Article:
Friday, 3 April 2015

More Tory myths on welfare

An indicator of the squeeze on hospitals is the increased number of Trusts in financial difficulty.   Five years ago it was just over 20%.  Now it is over 50%.  More than half the NHS Trusts are running a deficit.  It amounts to £800 million in total. 

The origins of these deficits is not hard to find. Demand on the NHS has been growing yet funding has increased by just 0.9% per year.  With complex reorganisation, cuts in spending on social care of around 20%, the burden on the NHS has never been greater.  Little wonder then that there are stark warnings that the system is at breaking point.   

The projected figures are stark.  It is estimated that there will be a funding gap of £30 billion for the NHS by 2020.  None of the political parties have really demonstrated how they would fill this gap. But the Conservatives pretend there is no problem that can;t be solved according to Mr Cameron 'by efficiency savings'.    There has already been £20 billion taken out of the NHS over the last five years in 'efficiency savings'.  Mr Cameron it seems expects to find a further £30 billion!  It is 'bury your head in the sand' time.  

Whatever  100 business bosses may say, you cannot have a healthy economy with an unhealthy work force.  Their intervention is hopelessly shortsighted.  The poorest are being made to pay for the financial collapse and further cuts will be made in welfare  spending.  That is cuts in support for hard working families on low pay.   

The Tories like to spin the myth that cuts in welfare only affect 'scroungers' and the 'work shy'.  Yet this is not so.  Mr Cameron is happy for many to work with zero hours contracts.  He himself would not wish to work on such a basis.  Yet he will do nothing to stop the exploitation of others.  No wonder these business bosses support the Tories.  Miliband is right to push for regulation of zero-hour contracts.  The counter argument that some people benefit from them is disingenuous as the majority do not and have currently no choice.  Cameron talks of creating 'real' jobs. Real jobs have real wages and proper contracts.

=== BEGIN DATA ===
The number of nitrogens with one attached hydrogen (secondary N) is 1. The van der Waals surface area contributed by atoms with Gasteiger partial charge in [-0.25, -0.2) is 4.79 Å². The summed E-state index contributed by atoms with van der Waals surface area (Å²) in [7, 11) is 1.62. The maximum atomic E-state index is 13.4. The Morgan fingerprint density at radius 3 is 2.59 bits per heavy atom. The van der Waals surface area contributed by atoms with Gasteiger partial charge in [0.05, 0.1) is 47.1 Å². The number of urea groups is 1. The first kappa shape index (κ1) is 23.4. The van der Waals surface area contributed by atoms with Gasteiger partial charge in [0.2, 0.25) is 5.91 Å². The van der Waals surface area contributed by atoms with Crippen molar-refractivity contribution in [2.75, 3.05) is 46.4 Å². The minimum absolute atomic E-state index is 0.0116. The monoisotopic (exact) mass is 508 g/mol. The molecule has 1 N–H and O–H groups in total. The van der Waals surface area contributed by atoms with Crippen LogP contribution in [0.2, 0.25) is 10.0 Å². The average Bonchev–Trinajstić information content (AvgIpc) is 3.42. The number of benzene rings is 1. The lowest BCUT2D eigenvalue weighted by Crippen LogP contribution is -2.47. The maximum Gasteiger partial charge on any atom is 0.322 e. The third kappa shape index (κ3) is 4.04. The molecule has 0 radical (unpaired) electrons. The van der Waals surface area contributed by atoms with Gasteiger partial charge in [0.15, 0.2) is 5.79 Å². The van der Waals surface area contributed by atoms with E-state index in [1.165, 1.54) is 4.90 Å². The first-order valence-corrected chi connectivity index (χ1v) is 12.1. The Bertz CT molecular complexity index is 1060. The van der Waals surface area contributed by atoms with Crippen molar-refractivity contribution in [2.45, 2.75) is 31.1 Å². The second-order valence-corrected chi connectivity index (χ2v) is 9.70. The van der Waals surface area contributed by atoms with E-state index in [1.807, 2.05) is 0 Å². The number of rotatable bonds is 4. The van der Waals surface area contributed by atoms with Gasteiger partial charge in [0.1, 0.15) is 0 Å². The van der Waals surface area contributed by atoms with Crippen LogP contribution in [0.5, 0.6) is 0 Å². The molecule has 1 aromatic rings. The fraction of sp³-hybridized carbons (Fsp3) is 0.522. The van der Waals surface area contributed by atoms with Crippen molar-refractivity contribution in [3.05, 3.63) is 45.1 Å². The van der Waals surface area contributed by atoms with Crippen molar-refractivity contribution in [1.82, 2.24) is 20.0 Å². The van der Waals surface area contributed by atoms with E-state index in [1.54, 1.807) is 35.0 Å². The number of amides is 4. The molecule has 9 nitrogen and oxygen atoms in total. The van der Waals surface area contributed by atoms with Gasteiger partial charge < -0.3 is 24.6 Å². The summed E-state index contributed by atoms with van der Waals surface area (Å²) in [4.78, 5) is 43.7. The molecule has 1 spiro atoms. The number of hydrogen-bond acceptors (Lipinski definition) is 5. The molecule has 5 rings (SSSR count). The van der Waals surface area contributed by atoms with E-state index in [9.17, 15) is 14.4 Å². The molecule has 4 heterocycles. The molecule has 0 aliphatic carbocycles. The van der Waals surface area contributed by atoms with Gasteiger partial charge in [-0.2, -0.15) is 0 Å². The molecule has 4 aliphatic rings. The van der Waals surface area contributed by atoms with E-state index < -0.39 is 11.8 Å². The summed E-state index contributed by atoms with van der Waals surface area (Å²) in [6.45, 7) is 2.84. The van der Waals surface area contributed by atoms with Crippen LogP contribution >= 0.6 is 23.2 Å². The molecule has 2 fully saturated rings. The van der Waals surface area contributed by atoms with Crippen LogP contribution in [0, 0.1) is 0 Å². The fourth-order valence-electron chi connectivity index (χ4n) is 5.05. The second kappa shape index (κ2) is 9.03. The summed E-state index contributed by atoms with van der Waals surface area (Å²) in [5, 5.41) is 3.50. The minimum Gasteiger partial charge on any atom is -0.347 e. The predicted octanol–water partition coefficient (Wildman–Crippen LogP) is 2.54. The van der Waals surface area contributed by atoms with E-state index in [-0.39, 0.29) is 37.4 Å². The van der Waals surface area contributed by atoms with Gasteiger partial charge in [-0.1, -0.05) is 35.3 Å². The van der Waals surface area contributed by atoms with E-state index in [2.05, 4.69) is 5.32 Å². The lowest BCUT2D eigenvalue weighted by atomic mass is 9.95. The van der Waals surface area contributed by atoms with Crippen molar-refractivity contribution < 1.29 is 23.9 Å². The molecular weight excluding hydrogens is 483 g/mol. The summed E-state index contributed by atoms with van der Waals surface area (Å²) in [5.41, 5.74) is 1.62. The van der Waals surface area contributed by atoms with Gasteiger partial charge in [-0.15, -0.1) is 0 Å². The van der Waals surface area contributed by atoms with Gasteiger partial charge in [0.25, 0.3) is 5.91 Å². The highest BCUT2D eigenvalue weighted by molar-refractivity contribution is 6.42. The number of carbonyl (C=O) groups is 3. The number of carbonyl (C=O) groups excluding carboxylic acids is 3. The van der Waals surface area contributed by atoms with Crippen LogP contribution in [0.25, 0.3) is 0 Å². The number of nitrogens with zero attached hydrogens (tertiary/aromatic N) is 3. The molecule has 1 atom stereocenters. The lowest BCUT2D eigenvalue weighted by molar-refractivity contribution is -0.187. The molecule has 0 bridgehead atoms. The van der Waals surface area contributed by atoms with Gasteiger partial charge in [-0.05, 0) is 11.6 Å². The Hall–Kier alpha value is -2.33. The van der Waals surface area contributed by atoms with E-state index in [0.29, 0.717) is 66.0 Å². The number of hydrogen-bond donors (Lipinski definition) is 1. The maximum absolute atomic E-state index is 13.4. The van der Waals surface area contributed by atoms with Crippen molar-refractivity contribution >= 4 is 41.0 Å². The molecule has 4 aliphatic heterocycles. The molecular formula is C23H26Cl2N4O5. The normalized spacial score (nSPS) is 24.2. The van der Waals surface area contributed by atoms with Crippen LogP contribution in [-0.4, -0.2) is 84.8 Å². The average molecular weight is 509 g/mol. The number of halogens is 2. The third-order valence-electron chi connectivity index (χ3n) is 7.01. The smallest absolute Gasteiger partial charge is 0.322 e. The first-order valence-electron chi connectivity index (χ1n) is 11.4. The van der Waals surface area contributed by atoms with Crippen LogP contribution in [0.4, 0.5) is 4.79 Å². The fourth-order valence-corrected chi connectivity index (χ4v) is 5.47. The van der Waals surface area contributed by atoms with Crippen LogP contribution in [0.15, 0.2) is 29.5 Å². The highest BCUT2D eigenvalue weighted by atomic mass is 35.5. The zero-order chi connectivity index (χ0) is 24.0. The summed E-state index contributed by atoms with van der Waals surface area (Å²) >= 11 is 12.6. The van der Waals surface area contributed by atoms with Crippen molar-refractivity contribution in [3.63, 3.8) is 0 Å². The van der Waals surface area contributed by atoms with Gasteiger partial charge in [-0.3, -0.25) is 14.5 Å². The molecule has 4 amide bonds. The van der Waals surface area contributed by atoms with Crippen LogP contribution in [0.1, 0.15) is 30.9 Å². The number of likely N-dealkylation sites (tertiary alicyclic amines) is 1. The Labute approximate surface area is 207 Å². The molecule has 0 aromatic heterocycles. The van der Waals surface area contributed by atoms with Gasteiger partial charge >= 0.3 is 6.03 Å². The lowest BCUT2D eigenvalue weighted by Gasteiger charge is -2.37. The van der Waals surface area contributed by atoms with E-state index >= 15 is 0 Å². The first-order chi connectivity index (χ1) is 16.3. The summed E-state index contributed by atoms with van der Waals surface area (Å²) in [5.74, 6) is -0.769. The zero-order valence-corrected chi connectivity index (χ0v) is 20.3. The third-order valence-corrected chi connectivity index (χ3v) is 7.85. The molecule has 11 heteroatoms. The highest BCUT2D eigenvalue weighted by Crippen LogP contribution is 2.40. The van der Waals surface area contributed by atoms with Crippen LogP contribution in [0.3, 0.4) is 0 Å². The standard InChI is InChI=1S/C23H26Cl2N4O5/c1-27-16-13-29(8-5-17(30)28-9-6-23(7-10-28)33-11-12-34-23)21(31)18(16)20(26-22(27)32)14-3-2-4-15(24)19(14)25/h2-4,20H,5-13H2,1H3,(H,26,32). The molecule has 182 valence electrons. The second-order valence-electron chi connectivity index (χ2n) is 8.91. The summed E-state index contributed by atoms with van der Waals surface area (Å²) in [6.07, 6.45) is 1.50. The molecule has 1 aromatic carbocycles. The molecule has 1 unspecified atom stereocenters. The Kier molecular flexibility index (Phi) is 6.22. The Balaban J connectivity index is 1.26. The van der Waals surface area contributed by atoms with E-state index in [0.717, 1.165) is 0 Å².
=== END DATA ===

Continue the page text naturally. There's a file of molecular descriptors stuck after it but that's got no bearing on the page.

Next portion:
I don't normally give a party political opinion on this blog.  This is an exception. And it is and exception driven by the unbalanced intervention of these 'business bosses'.  I have advice for them.  It isn't business bosses that decide the outcome of the election. It is the voters, and voters should take a balanced look at the impact of 'austerity'.  They should consider the impact on the poorest and not simply the wealthiest.  It is no the business bosses who are 'wealth creators'; it is hard working people.  This does not dismiss the contribution entrepreneurs make, but they are only one factor in judging a successful economy.  A successful economy must be judged not solely on profits, not solely on number of jobs or on growth, but on how well all benefit from it.  

A 'successful economy' doesn't automatically trickle down to the poorest.  Indeed without regulation it almost certainly will not.  This is why it took years of struggle to improve pay and working conditions. That is why unions exist. That is the balance.  Free market capitalism isn't inherently beneficent. 

That is why the choice exists in politics. The choice isn't between profligate spending and cuts. It is about social responsibility and how best we meet it.  It is about how best we share.  How best we distribute the benefits of growth. It is about how best we can give all our children opportunities to gain the skills necessary for life and decent jobs. 

The Tories peddle a set of myths on welfare and not least of these is that somehow it can be cut without pain.  They peddle myths about 'efficiency' as if it can be easily identified and cut. It can't. When they boast of taking £20 billion out of the NHS in 'efficiency' savings they are talking about cuts.  Mr Cameron in the TV 'debate' said as much again in response to Miliband. The NHS didn't not fall apart for no reason.  It fell apart because  funding was reduced.  Mr Cameron says in reply that funding increased.  Yes it did by 0.9% per year on average.  That is the worst record of any government in decades.   It is the lowest average annual change of any parliament, contrasting with average annual increases of 5.7 per cent under the Labour administrations between 1997 and 2009. 

The problems of the NHS are not caused substantially by inefficiencies.  They are caused by increased burdens due to massive cuts in social welfare at a time when the government have introduced complex reorganisation and 'efficiency cuts'.   That is the bottom line.  

Who would I trust with the NHS?  I would trust a party with at least a record of improvement. I would not trust a party that has broken every pledge they made on protecting the NHS.  The party I trust on that basis is not the Conservative party and that is why I will not be voting for them. 




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